“The pattern of life is woven over the loom of time. Its beauty depends upon the harmonization of the past and the future into a living present.”
The theme of this sermon, delivered on January 12, 1969, is balance, which Rabbi Olan introduces by referring to the song “Tradition” from the musical “Fiddler on the Roof”, which had opened on Broadway in September 1964. According to Tevye (memorably played by Zero Mostel), our lives are precarious—we’re like a “fiddler on the roof”, and what keeps us from falling is tradition.
Rabbi Olan anticipates the objections of some of his listeners: why is he, a self-identified liberal who wants to free people from the most limiting aspects of the past, preaching a sermon in favor of the value of tradition? Because, he says, without the moral compass that our Jewish tradition provides, we are prey to “alienation”, “rootlessness”, and the lack of direction that results from ethics that are purely “situational”. His answer is balance: “The values of the past must inform the programs which are designed for the future.”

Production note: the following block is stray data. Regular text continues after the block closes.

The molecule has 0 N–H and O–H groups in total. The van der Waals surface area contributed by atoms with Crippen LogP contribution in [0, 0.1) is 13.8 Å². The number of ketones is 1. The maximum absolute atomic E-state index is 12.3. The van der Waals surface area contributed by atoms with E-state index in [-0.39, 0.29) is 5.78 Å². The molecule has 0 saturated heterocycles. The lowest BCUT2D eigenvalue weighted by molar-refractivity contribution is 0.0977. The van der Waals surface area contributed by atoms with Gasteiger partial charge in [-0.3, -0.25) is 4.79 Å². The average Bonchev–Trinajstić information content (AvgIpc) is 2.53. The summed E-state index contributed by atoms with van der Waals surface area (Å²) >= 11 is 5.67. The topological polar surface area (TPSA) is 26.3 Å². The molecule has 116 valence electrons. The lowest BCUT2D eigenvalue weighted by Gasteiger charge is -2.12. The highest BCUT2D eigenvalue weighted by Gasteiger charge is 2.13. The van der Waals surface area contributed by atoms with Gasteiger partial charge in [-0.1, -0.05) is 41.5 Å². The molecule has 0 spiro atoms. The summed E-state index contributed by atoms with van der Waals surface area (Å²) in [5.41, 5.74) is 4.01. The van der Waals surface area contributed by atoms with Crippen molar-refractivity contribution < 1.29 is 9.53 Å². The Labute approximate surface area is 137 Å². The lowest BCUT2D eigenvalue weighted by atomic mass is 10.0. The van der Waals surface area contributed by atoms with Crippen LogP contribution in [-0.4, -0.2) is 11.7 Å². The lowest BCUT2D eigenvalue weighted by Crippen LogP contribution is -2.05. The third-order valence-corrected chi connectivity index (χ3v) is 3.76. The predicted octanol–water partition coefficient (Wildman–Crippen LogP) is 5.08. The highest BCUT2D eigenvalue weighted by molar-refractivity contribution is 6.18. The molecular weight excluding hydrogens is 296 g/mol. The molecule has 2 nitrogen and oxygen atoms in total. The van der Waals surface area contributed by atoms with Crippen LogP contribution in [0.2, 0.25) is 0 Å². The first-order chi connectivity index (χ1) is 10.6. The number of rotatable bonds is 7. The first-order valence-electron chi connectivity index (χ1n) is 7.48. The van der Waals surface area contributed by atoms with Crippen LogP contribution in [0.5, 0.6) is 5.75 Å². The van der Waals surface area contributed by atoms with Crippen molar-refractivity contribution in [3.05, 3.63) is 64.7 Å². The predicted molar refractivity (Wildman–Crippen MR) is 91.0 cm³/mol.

Rabbi Olan is concerned that we can be imprisoned in the past, but that we can get equally lost in the future without the steadying presence of traditional values. We need both the past and the future. Interestingly, he looks not only to the Covenant between God and Abraham but also to our secular covenant: the United States Constitution, which he calls “a remarkable blending of the old and the new, the past and the future, the conservative and the liberal”. As so often in these sermons, Rabbi Olan’s insights are still timely today.
*Written by Lionel S. Joseph and Frances M. Olan*